Reusable napkins can be replaced with washcloths or hand towels you already own, or you can make your own our of old clothing. I pack a washcloth with my lunch every day, which also comes in handy to dry my containers after washing them out.
Charcoal sticks for your water in lieu of filter attachments are something that really confuse me. Most tap water is perfectly fine to drink (even many brands of bottled water are just tap water). You can perform a test at home if you are worried about it, but I just drink plain water from the tap.
At the grocery store, I try to avoid bags as much as possible. If I’m buying just a handful of items, I just carry them out with me. Although I do own a mesh produce bag (and use it for green beans), it’s generally not that necessary. Just keep your produce loose instead. I tend to use the self-checkout lanes when possible to avoid potentially annoying the cashiers with my unbagged produce, but it shouldn’t be an issue if you bring it to a cashier.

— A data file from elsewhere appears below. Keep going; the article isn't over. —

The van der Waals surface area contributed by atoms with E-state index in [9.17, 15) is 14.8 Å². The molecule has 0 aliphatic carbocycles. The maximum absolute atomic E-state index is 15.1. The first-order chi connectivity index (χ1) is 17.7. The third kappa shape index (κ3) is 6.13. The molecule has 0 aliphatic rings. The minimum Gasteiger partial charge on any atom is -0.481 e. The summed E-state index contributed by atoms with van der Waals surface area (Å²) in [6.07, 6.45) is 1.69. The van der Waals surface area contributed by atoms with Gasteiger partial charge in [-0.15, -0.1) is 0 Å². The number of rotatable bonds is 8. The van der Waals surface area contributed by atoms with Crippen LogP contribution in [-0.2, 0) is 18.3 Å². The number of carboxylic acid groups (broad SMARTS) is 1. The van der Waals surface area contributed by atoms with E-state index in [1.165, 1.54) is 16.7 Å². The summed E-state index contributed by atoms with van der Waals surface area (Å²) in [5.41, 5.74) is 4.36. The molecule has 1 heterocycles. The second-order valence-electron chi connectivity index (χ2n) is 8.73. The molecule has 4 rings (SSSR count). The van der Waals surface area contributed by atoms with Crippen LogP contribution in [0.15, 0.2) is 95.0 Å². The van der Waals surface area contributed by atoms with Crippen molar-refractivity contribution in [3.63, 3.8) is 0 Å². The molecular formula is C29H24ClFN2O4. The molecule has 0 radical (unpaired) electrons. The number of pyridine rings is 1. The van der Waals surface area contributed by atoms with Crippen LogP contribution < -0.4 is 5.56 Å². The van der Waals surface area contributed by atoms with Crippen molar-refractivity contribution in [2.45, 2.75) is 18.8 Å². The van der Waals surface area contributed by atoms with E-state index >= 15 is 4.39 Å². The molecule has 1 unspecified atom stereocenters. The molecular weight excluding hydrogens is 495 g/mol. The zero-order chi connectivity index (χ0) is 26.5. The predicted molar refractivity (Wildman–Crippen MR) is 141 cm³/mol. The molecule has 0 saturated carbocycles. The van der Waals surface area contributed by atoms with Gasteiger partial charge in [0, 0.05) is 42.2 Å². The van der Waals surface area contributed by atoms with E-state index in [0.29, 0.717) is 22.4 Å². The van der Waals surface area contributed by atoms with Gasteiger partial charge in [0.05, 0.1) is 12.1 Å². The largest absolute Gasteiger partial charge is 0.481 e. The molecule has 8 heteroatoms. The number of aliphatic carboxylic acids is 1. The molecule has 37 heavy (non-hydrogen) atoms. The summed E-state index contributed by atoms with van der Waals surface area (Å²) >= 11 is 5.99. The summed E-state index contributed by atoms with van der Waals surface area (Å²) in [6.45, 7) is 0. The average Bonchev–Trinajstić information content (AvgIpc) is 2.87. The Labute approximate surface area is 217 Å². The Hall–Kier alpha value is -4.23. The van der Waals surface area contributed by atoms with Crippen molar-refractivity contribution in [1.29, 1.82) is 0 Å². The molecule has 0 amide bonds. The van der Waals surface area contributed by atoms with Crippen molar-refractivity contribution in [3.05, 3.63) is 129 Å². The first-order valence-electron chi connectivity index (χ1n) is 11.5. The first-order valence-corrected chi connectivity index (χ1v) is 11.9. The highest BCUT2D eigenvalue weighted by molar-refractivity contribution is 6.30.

There are so many ways to avoid consumerism. You can learn to resist impulse buying, turn using up items into a game, shop secondhand, borrow, or just plain do without. Many zero waste swaps are living right under your nose already; sometimes you just need to get creative.
When it comes time to buy new, of course you should try to purchase from companies that align with your beliefs, but for the good of the planet, try to wait a little longer.
Need a few distractions to avoid consumerism? Check out these posts:
- 8 Reasons To Thrift Shop
- 50 (FREE!) Little Changes To Live Sustainably
- What More Can You Do For Our Future?
- List of Must Watch Eco-Documentaries
- List of Must Read Books on Sustainability